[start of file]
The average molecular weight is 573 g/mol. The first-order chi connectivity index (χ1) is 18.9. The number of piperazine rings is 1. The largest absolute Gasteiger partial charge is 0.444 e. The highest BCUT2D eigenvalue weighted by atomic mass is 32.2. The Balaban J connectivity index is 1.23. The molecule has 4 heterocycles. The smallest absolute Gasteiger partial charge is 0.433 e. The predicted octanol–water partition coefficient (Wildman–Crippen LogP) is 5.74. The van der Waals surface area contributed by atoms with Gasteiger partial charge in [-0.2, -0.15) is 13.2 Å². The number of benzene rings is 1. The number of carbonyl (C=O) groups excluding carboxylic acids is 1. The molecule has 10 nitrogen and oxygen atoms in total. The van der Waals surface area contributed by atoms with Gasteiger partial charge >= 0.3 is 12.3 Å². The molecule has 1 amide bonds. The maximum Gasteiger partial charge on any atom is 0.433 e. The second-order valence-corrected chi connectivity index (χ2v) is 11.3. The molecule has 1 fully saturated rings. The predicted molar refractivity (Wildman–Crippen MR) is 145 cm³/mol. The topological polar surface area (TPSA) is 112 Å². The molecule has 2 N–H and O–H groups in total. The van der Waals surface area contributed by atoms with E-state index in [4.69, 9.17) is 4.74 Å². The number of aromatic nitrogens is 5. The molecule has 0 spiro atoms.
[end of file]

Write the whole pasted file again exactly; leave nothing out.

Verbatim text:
The average molecular weight is 573 g/mol. The first-order chi connectivity index (χ1) is 18.9. The number of piperazine rings is 1. The largest absolute Gasteiger partial charge is 0.444 e. The highest BCUT2D eigenvalue weighted by atomic mass is 32.2. The Balaban J connectivity index is 1.23. The molecule has 4 heterocycles. The smallest absolute Gasteiger partial charge is 0.433 e. The predicted octanol–water partition coefficient (Wildman–Crippen LogP) is 5.74. The van der Waals surface area contributed by atoms with Gasteiger partial charge in [-0.2, -0.15) is 13.2 Å². The number of benzene rings is 1. The number of carbonyl (C=O) groups excluding carboxylic acids is 1. The molecule has 10 nitrogen and oxygen atoms in total. The van der Waals surface area contributed by atoms with Gasteiger partial charge >= 0.3 is 12.3 Å². The molecule has 1 amide bonds. The maximum Gasteiger partial charge on any atom is 0.433 e. The second-order valence-corrected chi connectivity index (χ2v) is 11.3. The molecule has 1 fully saturated rings. The predicted molar refractivity (Wildman–Crippen MR) is 145 cm³/mol. The topological polar surface area (TPSA) is 112 Å². The molecule has 2 N–H and O–H groups in total. The van der Waals surface area contributed by atoms with E-state index in [4.69, 9.17) is 4.74 Å². The number of aromatic nitrogens is 5. The molecule has 0 spiro atoms.